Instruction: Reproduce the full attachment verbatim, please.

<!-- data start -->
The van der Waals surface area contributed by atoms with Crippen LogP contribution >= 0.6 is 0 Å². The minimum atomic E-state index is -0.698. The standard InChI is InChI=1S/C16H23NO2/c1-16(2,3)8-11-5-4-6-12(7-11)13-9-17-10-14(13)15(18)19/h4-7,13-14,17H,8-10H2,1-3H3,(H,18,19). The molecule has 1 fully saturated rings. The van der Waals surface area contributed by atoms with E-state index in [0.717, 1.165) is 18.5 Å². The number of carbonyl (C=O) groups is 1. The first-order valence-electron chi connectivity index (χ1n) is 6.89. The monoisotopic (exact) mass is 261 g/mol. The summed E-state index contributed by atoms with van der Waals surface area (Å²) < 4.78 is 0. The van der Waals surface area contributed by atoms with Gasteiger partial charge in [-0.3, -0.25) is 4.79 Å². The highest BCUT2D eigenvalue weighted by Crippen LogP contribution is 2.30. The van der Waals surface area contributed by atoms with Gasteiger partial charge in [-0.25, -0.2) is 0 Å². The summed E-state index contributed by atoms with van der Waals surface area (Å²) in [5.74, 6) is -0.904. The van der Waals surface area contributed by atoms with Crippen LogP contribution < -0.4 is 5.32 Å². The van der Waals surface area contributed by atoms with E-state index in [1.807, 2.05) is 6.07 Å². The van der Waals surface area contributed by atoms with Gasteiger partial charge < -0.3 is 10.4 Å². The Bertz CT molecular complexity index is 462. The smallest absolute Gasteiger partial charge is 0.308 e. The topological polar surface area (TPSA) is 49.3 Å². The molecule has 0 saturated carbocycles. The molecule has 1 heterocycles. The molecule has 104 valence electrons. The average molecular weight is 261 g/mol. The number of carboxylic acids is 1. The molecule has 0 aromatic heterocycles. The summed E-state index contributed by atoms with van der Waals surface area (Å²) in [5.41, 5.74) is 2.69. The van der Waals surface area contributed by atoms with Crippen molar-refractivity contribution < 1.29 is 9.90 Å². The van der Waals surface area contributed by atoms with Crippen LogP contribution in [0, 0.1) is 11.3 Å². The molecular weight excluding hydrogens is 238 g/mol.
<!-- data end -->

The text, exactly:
The van der Waals surface area contributed by atoms with Crippen LogP contribution >= 0.6 is 0 Å². The minimum atomic E-state index is -0.698. The standard InChI is InChI=1S/C16H23NO2/c1-16(2,3)8-11-5-4-6-12(7-11)13-9-17-10-14(13)15(18)19/h4-7,13-14,17H,8-10H2,1-3H3,(H,18,19). The molecule has 1 fully saturated rings. The van der Waals surface area contributed by atoms with E-state index in [0.717, 1.165) is 18.5 Å². The number of carbonyl (C=O) groups is 1. The first-order valence-electron chi connectivity index (χ1n) is 6.89. The monoisotopic (exact) mass is 261 g/mol. The summed E-state index contributed by atoms with van der Waals surface area (Å²) < 4.78 is 0. The van der Waals surface area contributed by atoms with Gasteiger partial charge in [-0.3, -0.25) is 4.79 Å². The highest BCUT2D eigenvalue weighted by Crippen LogP contribution is 2.30. The van der Waals surface area contributed by atoms with Gasteiger partial charge in [-0.25, -0.2) is 0 Å². The summed E-state index contributed by atoms with van der Waals surface area (Å²) in [5.74, 6) is -0.904. The van der Waals surface area contributed by atoms with Crippen LogP contribution < -0.4 is 5.32 Å². The van der Waals surface area contributed by atoms with E-state index in [1.807, 2.05) is 6.07 Å². The van der Waals surface area contributed by atoms with Gasteiger partial charge < -0.3 is 10.4 Å². The Bertz CT molecular complexity index is 462. The smallest absolute Gasteiger partial charge is 0.308 e. The topological polar surface area (TPSA) is 49.3 Å². The molecule has 0 saturated carbocycles. The molecule has 1 heterocycles. The molecule has 104 valence electrons. The average molecular weight is 261 g/mol. The number of carboxylic acids is 1. The molecule has 0 aromatic heterocycles. The summed E-state index contributed by atoms with van der Waals surface area (Å²) in [5.41, 5.74) is 2.69. The van der Waals surface area contributed by atoms with Crippen molar-refractivity contribution < 1.29 is 9.90 Å². The van der Waals surface area contributed by atoms with Crippen LogP contribution in [0, 0.1) is 11.3 Å². The molecular weight excluding hydrogens is 238 g/mol.